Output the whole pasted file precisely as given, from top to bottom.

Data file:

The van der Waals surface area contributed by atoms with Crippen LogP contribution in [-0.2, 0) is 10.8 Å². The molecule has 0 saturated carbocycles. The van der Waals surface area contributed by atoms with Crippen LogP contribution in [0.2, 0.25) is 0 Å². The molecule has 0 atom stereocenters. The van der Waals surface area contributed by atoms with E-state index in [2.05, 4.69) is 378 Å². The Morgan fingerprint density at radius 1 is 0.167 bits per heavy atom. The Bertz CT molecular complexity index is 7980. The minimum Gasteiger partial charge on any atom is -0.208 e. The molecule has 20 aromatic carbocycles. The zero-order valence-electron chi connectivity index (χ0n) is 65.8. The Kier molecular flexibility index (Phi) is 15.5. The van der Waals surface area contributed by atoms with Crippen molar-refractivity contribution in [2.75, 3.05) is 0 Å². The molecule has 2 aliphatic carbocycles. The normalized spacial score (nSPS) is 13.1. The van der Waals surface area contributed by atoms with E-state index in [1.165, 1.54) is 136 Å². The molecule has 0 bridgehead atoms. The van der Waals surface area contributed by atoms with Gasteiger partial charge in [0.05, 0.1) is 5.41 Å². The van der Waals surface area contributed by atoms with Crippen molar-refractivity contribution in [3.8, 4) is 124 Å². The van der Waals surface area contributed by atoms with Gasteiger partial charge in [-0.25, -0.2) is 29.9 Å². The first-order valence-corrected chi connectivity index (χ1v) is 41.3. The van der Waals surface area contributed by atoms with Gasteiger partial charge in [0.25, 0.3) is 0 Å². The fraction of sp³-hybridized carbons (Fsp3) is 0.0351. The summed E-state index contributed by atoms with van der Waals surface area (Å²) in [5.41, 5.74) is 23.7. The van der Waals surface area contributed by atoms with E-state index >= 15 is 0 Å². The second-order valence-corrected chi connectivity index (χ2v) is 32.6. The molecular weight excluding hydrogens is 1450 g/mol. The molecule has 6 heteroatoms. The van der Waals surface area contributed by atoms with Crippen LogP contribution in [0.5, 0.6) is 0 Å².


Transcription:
The van der Waals surface area contributed by atoms with Crippen LogP contribution in [-0.2, 0) is 10.8 Å². The molecule has 0 saturated carbocycles. The van der Waals surface area contributed by atoms with Crippen LogP contribution in [0.2, 0.25) is 0 Å². The molecule has 0 atom stereocenters. The van der Waals surface area contributed by atoms with E-state index in [2.05, 4.69) is 378 Å². The Morgan fingerprint density at radius 1 is 0.167 bits per heavy atom. The Bertz CT molecular complexity index is 7980. The minimum Gasteiger partial charge on any atom is -0.208 e. The molecule has 20 aromatic carbocycles. The zero-order valence-electron chi connectivity index (χ0n) is 65.8. The Kier molecular flexibility index (Phi) is 15.5. The van der Waals surface area contributed by atoms with Crippen molar-refractivity contribution in [2.75, 3.05) is 0 Å². The molecule has 2 aliphatic carbocycles. The normalized spacial score (nSPS) is 13.1. The van der Waals surface area contributed by atoms with E-state index in [1.165, 1.54) is 136 Å². The molecule has 0 bridgehead atoms. The van der Waals surface area contributed by atoms with Gasteiger partial charge in [0.05, 0.1) is 5.41 Å². The van der Waals surface area contributed by atoms with Crippen molar-refractivity contribution in [3.8, 4) is 124 Å². The van der Waals surface area contributed by atoms with Gasteiger partial charge in [-0.25, -0.2) is 29.9 Å². The first-order valence-corrected chi connectivity index (χ1v) is 41.3. The van der Waals surface area contributed by atoms with Gasteiger partial charge in [0.25, 0.3) is 0 Å². The fraction of sp³-hybridized carbons (Fsp3) is 0.0351. The summed E-state index contributed by atoms with van der Waals surface area (Å²) in [5.41, 5.74) is 23.7. The van der Waals surface area contributed by atoms with E-state index >= 15 is 0 Å². The second-order valence-corrected chi connectivity index (χ2v) is 32.6. The molecular weight excluding hydrogens is 1450 g/mol. The molecule has 6 heteroatoms. The van der Waals surface area contributed by atoms with Crippen LogP contribution in [0.5, 0.6) is 0 Å².